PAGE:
AMAZING ANIMALS

A book about friendly animals of all stripes and colors, from every corner of the globe, growing, playing, swimming, flying, hunting, feeding, and dying. These pictures are precisely drawn in pencil and then carefully fleshed out with watercolors in such a way that no matter how complicated the scene (in one picture, over 70 different species can be counted), every detail can be surveyednothing gets lost in the whole. The illustrations are imaginatively conceivedbig tableaux, little scenes juxtaposed with one another, pictures laid out like diagrams (e.g., tracing the growth of a butterfly)and very animated. Although the animals in this book are sometimes agressive toward others shown, they are amiable enough toward readers. The texta rhyme or two per pagedoesn't quite live up to the pictures; amid a few felicitous lines (``It's naptime for this dreamy bunch/stuffed and sleeping after lunch'') are flat ones: ``Sometimes life is brutally stopped/one animal catches another and eats it up.'' (This is depicted in the illustration.) An agreeable book, if somewhat lopsided, that gives readers a good idea of what it must have been like inside Noah's ark. (Picture book/nonfiction. 4-8)

Pub Date: Sept. 15, 1995

ISBN: 1-886910-05-7

Page Count: 36

Publisher: Lemniscaat/Boyds Mills

Review Posted Online: May 20, 2010

Kirkus Reviews Issue: Sept. 1, 1995

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A sweet, soft conversation starter and a charming gift.

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BECAUSE I HAD A TEACHER

A paean to teachers and their surrogates everywhere.

This gentle ode to a teacher’s skill at inspiring, encouraging, and being a role model is spoken, presumably, from a child’s viewpoint. However, the voice could equally be that of an adult, because who can’t look back upon teachers or other early mentors who gave of themselves and offered their pupils so much? Indeed, some of the self-aware, self-assured expressions herein seem perhaps more realistic as uttered from one who’s already grown. Alternatively, readers won’t fail to note that this small book, illustrated with gentle soy-ink drawings and featuring an adult-child bear duo engaged in various sedentary and lively pursuits, could just as easily be about human parent- (or grandparent-) child pairs: some of the softly colored illustrations depict scenarios that are more likely to occur within a home and/or other family-oriented setting. Makes sense: aren’t parents and other close family members children’s first teachers? This duality suggests that the book might be best shared one-on-one between a nostalgic adult and a child who’s developed some self-confidence, having learned a thing or two from a parent, grandparent, older relative, or classroom instructor.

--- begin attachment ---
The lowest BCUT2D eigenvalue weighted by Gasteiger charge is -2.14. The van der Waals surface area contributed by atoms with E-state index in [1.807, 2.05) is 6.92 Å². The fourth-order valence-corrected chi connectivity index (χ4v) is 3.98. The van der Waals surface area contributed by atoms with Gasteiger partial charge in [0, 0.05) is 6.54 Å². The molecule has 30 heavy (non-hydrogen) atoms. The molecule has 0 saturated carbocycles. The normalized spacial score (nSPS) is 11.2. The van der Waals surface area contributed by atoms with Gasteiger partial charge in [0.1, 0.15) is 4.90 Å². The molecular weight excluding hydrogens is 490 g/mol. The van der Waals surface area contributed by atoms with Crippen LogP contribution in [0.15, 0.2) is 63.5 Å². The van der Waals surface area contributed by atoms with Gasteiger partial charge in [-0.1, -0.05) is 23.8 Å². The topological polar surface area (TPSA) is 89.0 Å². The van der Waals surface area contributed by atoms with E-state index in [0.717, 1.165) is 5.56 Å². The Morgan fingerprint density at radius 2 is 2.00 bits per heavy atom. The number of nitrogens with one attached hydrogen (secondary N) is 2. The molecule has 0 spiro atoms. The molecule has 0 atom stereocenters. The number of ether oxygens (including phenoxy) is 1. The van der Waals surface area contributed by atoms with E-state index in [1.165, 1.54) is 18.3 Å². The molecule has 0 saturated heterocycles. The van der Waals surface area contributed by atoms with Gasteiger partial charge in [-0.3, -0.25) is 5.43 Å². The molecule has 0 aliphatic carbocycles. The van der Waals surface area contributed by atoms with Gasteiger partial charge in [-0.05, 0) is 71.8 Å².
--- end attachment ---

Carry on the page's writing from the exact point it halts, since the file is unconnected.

A sweet, soft conversation starter and a charming gift. (Picture book. 4-7)

Pub Date: March 1, 2017

ISBN: 978-1-943200-08-5

Page Count: 32

Publisher: Compendium

Review Posted Online: Dec. 14, 2016

Kirkus Reviews Issue: Jan. 1, 2017

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A DOG NAMED SAM

A book that will make young dog-owners smile in recognition and confirm dogless readers' worst suspicions about the mayhem caused by pets, even winsome ones. Sam, who bears passing resemblance to an affable golden retriever, is praised for fetching the family newspaper, and goes on to fetch every other newspaper on the block. In the next story, only the children love Sam's swimming; he is yelled at by lifeguards and fishermen alike when he splashes through every watering hole he can find. Finally, there is woe to the entire family when Sam is bored and lonely for one long night. Boland has an essential message, captured in both both story and illustrations of this Easy-to-Read: Kids and dogs belong together, especially when it's a fun-loving canine like Sam. An appealing tale. (Picture book. 4-8)

Pub Date: April 1, 1996

ISBN: 0-8037-1530-7

Page Count: 40

Publisher: Dial Books

Review Posted Online: May 20, 2010

Kirkus Reviews Issue: Feb. 1, 1996

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